Today’s lithium-ion batteries carry the risk of damage and subsequent expensive repairs or even replacement if they are charged too quickly. Charging is usually a stop for at least 20-30 minutes, depending on how strong a connection you park.
However, the Washington Post website writes that US government researchers have found a way to charge an electric car’s battery to 90% within ten minutes.
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They do not specify the capacity of the battery or the initial state of charge or the chemical composition of the battery, yet their words cannot be brushed off the table. “The goal is to get very, very close to the times you spend at the gas station,” says Eric Dufek, the study’s lead author and a scientist at the Department of Energy’s Idaho National Laboratory.
Dufk’s team created a computer algorithm that analyzed 20-30 thousand charging data records using machine learning. These indicated how well the battery was charging and whether it was degrading or aging.
The methods that the team subsequently discovered will allow the battery to be charged to 90% within ten minutes. But it’s not the end – the goal is to get to a charging speed of 20 miles (32 km) of driving per minute. Today’s best chargers manage about 10-15 miles (16-24 km) per minute.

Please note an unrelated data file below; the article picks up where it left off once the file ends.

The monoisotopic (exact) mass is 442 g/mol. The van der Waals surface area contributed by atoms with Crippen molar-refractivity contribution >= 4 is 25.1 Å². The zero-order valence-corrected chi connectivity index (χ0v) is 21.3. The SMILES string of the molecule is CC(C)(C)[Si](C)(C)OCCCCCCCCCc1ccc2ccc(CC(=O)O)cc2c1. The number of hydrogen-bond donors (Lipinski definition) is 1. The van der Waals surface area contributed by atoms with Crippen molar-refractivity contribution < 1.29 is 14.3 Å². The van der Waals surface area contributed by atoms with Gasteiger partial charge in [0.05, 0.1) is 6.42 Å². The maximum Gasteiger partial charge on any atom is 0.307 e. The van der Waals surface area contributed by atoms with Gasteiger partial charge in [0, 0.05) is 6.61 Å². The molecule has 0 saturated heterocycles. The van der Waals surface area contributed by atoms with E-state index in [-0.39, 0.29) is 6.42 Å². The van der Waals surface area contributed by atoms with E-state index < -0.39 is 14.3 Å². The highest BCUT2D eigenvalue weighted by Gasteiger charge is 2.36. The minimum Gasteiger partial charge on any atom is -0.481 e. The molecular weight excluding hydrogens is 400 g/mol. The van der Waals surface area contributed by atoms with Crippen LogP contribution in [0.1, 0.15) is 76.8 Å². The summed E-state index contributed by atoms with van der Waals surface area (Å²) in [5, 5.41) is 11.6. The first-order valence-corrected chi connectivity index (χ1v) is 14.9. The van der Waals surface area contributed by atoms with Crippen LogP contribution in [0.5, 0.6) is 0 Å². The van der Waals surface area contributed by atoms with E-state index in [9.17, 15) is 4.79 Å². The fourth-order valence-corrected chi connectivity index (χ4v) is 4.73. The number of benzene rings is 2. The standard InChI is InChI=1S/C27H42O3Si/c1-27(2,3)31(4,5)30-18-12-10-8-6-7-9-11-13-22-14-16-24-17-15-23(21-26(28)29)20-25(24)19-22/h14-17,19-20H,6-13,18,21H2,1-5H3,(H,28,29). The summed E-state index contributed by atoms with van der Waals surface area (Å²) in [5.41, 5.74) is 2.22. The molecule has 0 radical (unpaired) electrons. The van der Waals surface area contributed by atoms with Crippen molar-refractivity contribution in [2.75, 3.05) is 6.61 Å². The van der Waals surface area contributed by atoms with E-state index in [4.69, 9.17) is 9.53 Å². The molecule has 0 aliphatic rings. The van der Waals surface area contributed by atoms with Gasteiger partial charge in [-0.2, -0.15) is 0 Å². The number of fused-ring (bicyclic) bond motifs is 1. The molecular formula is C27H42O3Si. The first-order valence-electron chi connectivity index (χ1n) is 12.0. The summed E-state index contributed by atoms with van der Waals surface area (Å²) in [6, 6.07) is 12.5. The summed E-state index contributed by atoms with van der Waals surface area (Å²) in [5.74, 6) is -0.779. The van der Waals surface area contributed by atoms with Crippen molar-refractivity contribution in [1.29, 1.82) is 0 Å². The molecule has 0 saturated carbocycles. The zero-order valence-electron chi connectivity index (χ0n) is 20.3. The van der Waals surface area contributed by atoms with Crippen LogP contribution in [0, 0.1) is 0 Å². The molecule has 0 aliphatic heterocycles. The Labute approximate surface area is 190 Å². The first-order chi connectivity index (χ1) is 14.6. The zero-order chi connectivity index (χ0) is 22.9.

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However, the biggest benefit of this technology when it reaches the market – which could take about five years – is not the fast charging itself, but the possibility for automakers to build cars with smaller batteries.
It wouldn’t matter that you drive 150-200 km on one charge, if the charging only takes five or ten minutes. On the contrary, a smaller battery is an advantage – it means lower weight and also a lower price of the car. In particular, the purchase price is currently one of the biggest obstacles to the mass adoption of electromobility.